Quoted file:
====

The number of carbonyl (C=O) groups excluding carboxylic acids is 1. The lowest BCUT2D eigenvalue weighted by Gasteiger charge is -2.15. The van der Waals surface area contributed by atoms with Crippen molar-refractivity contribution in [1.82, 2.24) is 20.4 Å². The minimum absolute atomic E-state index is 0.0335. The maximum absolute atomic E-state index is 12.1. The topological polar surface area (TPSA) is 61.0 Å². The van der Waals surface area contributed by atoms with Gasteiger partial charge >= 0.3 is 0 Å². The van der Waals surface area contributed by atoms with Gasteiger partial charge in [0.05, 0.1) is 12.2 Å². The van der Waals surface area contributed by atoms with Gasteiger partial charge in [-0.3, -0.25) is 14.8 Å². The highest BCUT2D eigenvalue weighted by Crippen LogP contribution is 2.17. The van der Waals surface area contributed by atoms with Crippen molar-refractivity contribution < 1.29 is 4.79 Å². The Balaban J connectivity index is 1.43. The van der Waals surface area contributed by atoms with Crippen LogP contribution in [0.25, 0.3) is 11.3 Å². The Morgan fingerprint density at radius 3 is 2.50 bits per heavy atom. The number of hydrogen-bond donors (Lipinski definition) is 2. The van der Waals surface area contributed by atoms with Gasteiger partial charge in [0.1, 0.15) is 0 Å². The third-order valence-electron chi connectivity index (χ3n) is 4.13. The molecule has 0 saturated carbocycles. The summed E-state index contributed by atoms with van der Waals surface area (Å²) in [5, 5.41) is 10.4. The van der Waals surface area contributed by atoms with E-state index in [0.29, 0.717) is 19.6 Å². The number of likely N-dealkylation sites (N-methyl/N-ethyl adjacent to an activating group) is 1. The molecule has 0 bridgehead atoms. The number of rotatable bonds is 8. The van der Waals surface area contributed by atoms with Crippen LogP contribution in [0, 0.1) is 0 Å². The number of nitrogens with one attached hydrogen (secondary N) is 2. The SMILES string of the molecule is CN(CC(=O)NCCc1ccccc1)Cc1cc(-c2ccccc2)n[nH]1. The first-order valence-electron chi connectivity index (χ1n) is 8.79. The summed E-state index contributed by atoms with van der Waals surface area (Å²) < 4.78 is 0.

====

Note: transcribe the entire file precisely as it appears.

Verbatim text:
The number of carbonyl (C=O) groups excluding carboxylic acids is 1. The lowest BCUT2D eigenvalue weighted by Gasteiger charge is -2.15. The van der Waals surface area contributed by atoms with Crippen molar-refractivity contribution in [1.82, 2.24) is 20.4 Å². The minimum absolute atomic E-state index is 0.0335. The maximum absolute atomic E-state index is 12.1. The topological polar surface area (TPSA) is 61.0 Å². The van der Waals surface area contributed by atoms with Gasteiger partial charge >= 0.3 is 0 Å². The van der Waals surface area contributed by atoms with Gasteiger partial charge in [0.05, 0.1) is 12.2 Å². The van der Waals surface area contributed by atoms with Gasteiger partial charge in [-0.3, -0.25) is 14.8 Å². The highest BCUT2D eigenvalue weighted by Crippen LogP contribution is 2.17. The van der Waals surface area contributed by atoms with Crippen molar-refractivity contribution < 1.29 is 4.79 Å². The Balaban J connectivity index is 1.43. The van der Waals surface area contributed by atoms with Crippen LogP contribution in [0.25, 0.3) is 11.3 Å². The Morgan fingerprint density at radius 3 is 2.50 bits per heavy atom. The number of hydrogen-bond donors (Lipinski definition) is 2. The van der Waals surface area contributed by atoms with Gasteiger partial charge in [0.1, 0.15) is 0 Å². The third-order valence-electron chi connectivity index (χ3n) is 4.13. The molecule has 0 saturated carbocycles. The summed E-state index contributed by atoms with van der Waals surface area (Å²) in [5, 5.41) is 10.4. The van der Waals surface area contributed by atoms with E-state index in [0.29, 0.717) is 19.6 Å². The number of likely N-dealkylation sites (N-methyl/N-ethyl adjacent to an activating group) is 1. The molecule has 0 bridgehead atoms. The number of rotatable bonds is 8. The van der Waals surface area contributed by atoms with Crippen LogP contribution in [0, 0.1) is 0 Å². The number of nitrogens with one attached hydrogen (secondary N) is 2. The SMILES string of the molecule is CN(CC(=O)NCCc1ccccc1)Cc1cc(-c2ccccc2)n[nH]1. The first-order valence-electron chi connectivity index (χ1n) is 8.79. The summed E-state index contributed by atoms with van der Waals surface area (Å²) < 4.78 is 0.